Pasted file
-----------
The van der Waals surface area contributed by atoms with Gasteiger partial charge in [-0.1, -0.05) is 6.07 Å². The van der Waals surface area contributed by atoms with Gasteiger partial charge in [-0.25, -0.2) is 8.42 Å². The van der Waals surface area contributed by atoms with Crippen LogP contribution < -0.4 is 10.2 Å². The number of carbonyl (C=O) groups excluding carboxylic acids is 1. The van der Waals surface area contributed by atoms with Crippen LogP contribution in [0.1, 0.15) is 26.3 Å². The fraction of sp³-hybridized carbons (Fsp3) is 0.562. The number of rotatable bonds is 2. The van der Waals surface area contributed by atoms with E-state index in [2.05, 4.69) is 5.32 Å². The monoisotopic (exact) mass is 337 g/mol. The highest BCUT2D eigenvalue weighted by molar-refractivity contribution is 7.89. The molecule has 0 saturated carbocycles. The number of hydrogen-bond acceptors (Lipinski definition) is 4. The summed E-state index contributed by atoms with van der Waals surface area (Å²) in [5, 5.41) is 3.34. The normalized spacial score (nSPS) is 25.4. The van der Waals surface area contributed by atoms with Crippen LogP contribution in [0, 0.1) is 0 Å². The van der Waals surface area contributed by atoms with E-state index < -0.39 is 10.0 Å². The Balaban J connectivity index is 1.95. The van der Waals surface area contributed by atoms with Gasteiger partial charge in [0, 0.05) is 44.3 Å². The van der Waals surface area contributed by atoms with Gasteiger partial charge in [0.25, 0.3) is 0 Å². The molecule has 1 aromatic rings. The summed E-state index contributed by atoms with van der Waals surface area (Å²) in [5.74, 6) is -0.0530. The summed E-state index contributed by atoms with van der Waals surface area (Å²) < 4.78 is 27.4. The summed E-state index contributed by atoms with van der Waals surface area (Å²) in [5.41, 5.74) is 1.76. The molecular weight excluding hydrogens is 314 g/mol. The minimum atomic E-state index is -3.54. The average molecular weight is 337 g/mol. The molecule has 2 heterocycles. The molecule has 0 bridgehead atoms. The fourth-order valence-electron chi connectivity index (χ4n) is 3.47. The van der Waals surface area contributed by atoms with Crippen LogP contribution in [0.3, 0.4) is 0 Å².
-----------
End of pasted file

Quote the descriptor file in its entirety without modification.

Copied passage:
The van der Waals surface area contributed by atoms with Gasteiger partial charge in [-0.1, -0.05) is 6.07 Å². The van der Waals surface area contributed by atoms with Gasteiger partial charge in [-0.25, -0.2) is 8.42 Å². The van der Waals surface area contributed by atoms with Crippen LogP contribution < -0.4 is 10.2 Å². The number of carbonyl (C=O) groups excluding carboxylic acids is 1. The van der Waals surface area contributed by atoms with Crippen LogP contribution in [0.1, 0.15) is 26.3 Å². The fraction of sp³-hybridized carbons (Fsp3) is 0.562. The number of rotatable bonds is 2. The van der Waals surface area contributed by atoms with E-state index in [2.05, 4.69) is 5.32 Å². The monoisotopic (exact) mass is 337 g/mol. The highest BCUT2D eigenvalue weighted by molar-refractivity contribution is 7.89. The molecule has 0 saturated carbocycles. The number of hydrogen-bond acceptors (Lipinski definition) is 4. The summed E-state index contributed by atoms with van der Waals surface area (Å²) in [5, 5.41) is 3.34. The normalized spacial score (nSPS) is 25.4. The van der Waals surface area contributed by atoms with Crippen LogP contribution in [0, 0.1) is 0 Å². The van der Waals surface area contributed by atoms with E-state index < -0.39 is 10.0 Å². The Balaban J connectivity index is 1.95. The van der Waals surface area contributed by atoms with Gasteiger partial charge in [0, 0.05) is 44.3 Å². The van der Waals surface area contributed by atoms with Gasteiger partial charge in [0.25, 0.3) is 0 Å². The molecule has 1 aromatic rings. The summed E-state index contributed by atoms with van der Waals surface area (Å²) in [5.74, 6) is -0.0530. The summed E-state index contributed by atoms with van der Waals surface area (Å²) < 4.78 is 27.4. The summed E-state index contributed by atoms with van der Waals surface area (Å²) in [5.41, 5.74) is 1.76. The molecular weight excluding hydrogens is 314 g/mol. The minimum atomic E-state index is -3.54. The average molecular weight is 337 g/mol. The molecule has 2 heterocycles. The molecule has 0 bridgehead atoms. The fourth-order valence-electron chi connectivity index (χ4n) is 3.47. The van der Waals surface area contributed by atoms with Crippen LogP contribution in [0.3, 0.4) is 0 Å².